No women in Liberal leadership race as Martha Hall Findlay demurs
In what's emerging as the latest in an amusing trend that should be very distressing to many Liberals, yet another potential contender has bowed out of the impending Liberal leadership campaign, set to conclude in April.
Martha Hall Findlay will not run to replace Stephane Dion, making it more likely that there may be no women in the Liberal leadership race.
Ironically, it was Dion himself who had pledged to improve the prominence of women in the party by nominating more of them for elected office. In his wake, however, it seems that women are no more prominent within the party than before. Considered it merely yet another one of Dion's unaccomplished goals.
The party has clearly not come very far since the days when Sheila Copps stayed in the Jean Chretien/Paul Martin leadership contest just for the sake of keeping a woman in the race.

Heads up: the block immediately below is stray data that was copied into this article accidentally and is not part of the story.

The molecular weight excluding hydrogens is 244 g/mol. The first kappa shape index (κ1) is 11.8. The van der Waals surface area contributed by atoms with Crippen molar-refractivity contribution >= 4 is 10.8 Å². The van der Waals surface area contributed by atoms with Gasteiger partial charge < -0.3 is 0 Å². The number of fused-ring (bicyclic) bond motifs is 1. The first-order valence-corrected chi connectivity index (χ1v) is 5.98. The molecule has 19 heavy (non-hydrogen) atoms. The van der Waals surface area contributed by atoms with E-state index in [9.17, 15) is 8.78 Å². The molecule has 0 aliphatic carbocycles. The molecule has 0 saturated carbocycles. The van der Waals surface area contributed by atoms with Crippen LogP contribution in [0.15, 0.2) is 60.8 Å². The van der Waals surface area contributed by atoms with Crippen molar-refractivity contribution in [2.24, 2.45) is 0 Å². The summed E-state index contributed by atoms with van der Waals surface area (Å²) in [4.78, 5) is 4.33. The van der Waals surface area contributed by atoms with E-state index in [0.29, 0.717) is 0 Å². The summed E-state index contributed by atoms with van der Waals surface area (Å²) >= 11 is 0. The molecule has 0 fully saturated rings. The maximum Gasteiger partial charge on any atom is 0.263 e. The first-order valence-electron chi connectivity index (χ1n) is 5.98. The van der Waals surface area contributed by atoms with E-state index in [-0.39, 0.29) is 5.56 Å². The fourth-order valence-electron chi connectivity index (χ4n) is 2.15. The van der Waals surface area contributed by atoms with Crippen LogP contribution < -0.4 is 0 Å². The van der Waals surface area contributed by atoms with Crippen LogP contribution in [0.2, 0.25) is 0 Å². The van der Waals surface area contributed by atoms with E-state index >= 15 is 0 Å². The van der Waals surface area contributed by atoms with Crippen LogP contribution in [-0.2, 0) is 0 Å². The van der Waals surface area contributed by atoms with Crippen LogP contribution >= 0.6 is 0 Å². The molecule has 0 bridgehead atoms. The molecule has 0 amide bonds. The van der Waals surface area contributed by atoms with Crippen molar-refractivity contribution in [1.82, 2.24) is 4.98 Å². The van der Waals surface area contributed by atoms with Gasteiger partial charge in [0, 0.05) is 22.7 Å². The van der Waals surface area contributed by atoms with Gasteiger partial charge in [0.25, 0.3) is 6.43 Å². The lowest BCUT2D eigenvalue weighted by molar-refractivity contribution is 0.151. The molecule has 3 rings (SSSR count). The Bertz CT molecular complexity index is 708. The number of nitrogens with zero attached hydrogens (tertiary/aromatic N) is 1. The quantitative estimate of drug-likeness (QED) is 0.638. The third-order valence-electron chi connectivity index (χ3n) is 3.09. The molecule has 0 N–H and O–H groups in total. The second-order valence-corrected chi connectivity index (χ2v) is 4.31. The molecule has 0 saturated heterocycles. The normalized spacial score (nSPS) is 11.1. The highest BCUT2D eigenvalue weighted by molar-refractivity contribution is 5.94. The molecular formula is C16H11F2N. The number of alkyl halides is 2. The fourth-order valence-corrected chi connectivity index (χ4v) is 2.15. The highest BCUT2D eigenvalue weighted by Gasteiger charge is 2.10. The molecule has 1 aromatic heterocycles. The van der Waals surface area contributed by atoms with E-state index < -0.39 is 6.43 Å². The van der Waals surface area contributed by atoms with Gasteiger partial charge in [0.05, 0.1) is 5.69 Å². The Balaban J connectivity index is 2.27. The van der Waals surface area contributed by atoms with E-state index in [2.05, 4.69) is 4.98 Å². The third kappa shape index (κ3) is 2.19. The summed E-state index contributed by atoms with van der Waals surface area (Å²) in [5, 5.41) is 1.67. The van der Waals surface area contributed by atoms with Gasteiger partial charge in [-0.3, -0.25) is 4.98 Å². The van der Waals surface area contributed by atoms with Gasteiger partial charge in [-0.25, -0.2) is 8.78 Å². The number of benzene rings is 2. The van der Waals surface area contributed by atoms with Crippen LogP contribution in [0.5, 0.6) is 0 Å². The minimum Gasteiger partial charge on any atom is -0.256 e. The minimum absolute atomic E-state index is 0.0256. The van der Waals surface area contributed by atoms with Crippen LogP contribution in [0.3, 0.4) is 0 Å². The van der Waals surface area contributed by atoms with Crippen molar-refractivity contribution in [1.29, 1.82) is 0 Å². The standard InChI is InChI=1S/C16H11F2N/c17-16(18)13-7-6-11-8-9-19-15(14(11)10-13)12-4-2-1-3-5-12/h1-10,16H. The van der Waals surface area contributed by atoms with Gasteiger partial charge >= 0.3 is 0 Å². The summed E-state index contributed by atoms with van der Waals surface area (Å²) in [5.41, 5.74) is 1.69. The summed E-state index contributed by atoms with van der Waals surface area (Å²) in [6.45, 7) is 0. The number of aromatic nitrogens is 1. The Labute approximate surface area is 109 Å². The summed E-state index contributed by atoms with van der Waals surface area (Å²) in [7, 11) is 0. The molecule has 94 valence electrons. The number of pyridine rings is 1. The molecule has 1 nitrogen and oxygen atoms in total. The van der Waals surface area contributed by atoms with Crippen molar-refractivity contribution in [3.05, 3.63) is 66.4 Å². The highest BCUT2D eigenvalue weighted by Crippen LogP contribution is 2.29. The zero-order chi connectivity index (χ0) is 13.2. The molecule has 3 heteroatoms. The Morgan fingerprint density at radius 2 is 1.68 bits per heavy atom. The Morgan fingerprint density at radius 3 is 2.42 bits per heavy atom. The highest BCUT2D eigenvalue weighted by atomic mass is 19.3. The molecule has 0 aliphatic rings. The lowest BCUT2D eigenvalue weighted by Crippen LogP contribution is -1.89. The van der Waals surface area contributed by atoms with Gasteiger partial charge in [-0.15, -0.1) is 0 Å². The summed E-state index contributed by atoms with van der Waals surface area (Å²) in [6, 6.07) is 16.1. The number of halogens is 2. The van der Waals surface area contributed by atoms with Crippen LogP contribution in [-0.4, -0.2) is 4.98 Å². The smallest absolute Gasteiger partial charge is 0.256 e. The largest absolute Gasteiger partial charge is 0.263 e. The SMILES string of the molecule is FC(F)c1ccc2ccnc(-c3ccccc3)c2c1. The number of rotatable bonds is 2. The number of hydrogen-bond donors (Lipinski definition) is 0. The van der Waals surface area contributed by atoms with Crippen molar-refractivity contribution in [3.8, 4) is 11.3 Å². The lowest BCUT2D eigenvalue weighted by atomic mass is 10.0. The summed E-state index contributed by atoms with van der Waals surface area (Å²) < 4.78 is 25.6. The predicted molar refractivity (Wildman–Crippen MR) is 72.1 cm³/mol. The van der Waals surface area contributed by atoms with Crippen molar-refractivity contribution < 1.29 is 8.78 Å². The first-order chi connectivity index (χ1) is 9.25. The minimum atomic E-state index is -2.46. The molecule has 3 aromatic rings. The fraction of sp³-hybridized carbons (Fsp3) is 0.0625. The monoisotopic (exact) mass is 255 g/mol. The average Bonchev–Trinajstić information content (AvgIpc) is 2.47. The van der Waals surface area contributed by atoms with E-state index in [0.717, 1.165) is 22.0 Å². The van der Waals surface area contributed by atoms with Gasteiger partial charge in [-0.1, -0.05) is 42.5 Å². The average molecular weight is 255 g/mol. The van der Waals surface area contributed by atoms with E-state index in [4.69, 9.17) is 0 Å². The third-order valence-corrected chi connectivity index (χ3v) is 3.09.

While Ruby Dhalla may still run, one has to consider that the hiked entry fee for the contest -- up to $90,000 from $50,000 in 2006 -- may keep dark horse candidates such as Dhalla out.
While the lack of women in the race will almost certainly prove to be distressing to many Liberals, the lack of candidates in general should only more so. So far, Justin Trudeau, Frank McKenna and John Manley have all decided not to seek the leadership.
While Michael Ignatieff will almost certainly do so again, only two candidates -- Dominic LeBlanc and Bob Rae -- have formally declared. One has to imagine that many Liberals are becoming concerned with the lack of real options that will be open to them come April.
Update - Gerard Kennedy has officially announced that he won't be seeking the Liberal leadership. Nor will Denis Coderre.
That now places the tally at two confirmed candidates, and six declining candidates.
Things must be getting very tense at Liberal Party HQ.